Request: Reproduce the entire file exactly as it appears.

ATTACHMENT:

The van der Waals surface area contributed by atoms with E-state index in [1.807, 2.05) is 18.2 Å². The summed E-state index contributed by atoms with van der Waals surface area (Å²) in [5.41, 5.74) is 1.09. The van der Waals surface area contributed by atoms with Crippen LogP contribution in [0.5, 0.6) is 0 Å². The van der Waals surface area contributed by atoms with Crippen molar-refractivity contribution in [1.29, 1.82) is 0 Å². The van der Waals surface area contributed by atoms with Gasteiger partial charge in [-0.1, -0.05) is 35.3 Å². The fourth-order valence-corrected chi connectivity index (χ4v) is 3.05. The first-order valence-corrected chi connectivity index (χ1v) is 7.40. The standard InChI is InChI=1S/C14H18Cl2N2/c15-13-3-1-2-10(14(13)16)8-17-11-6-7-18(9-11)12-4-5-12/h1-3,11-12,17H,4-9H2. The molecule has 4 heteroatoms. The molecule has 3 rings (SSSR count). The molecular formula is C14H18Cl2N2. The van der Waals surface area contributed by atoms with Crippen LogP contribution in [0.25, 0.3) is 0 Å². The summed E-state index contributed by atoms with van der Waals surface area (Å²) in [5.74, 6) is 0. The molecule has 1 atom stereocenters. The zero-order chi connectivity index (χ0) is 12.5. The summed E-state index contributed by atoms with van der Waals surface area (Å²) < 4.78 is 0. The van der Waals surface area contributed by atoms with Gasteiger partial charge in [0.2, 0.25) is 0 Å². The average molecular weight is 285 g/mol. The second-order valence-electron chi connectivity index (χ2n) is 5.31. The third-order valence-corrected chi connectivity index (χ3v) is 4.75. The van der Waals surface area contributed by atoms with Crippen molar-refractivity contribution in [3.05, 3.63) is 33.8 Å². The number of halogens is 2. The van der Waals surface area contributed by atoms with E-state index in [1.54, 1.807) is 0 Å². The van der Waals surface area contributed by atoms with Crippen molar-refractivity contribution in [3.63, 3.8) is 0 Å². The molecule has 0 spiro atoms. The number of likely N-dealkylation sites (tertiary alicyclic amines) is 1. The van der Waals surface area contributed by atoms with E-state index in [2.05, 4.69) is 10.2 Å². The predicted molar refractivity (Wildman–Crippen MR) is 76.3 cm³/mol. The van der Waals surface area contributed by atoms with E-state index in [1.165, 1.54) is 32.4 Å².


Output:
The van der Waals surface area contributed by atoms with E-state index in [1.807, 2.05) is 18.2 Å². The summed E-state index contributed by atoms with van der Waals surface area (Å²) in [5.41, 5.74) is 1.09. The van der Waals surface area contributed by atoms with Crippen LogP contribution in [0.5, 0.6) is 0 Å². The van der Waals surface area contributed by atoms with Crippen molar-refractivity contribution in [1.29, 1.82) is 0 Å². The van der Waals surface area contributed by atoms with Gasteiger partial charge in [-0.1, -0.05) is 35.3 Å². The fourth-order valence-corrected chi connectivity index (χ4v) is 3.05. The first-order valence-corrected chi connectivity index (χ1v) is 7.40. The standard InChI is InChI=1S/C14H18Cl2N2/c15-13-3-1-2-10(14(13)16)8-17-11-6-7-18(9-11)12-4-5-12/h1-3,11-12,17H,4-9H2. The molecule has 4 heteroatoms. The molecule has 3 rings (SSSR count). The molecular formula is C14H18Cl2N2. The van der Waals surface area contributed by atoms with Crippen LogP contribution in [0.25, 0.3) is 0 Å². The summed E-state index contributed by atoms with van der Waals surface area (Å²) in [5.74, 6) is 0. The molecule has 1 atom stereocenters. The zero-order chi connectivity index (χ0) is 12.5. The summed E-state index contributed by atoms with van der Waals surface area (Å²) < 4.78 is 0. The van der Waals surface area contributed by atoms with Gasteiger partial charge in [0.2, 0.25) is 0 Å². The average molecular weight is 285 g/mol. The second-order valence-electron chi connectivity index (χ2n) is 5.31. The third-order valence-corrected chi connectivity index (χ3v) is 4.75. The van der Waals surface area contributed by atoms with Crippen molar-refractivity contribution in [3.05, 3.63) is 33.8 Å². The number of halogens is 2. The van der Waals surface area contributed by atoms with E-state index in [1.54, 1.807) is 0 Å². The van der Waals surface area contributed by atoms with Crippen molar-refractivity contribution in [3.63, 3.8) is 0 Å². The molecule has 0 spiro atoms. The number of likely N-dealkylation sites (tertiary alicyclic amines) is 1. The van der Waals surface area contributed by atoms with E-state index in [2.05, 4.69) is 10.2 Å². The predicted molar refractivity (Wildman–Crippen MR) is 76.3 cm³/mol. The van der Waals surface area contributed by atoms with E-state index in [1.165, 1.54) is 32.4 Å².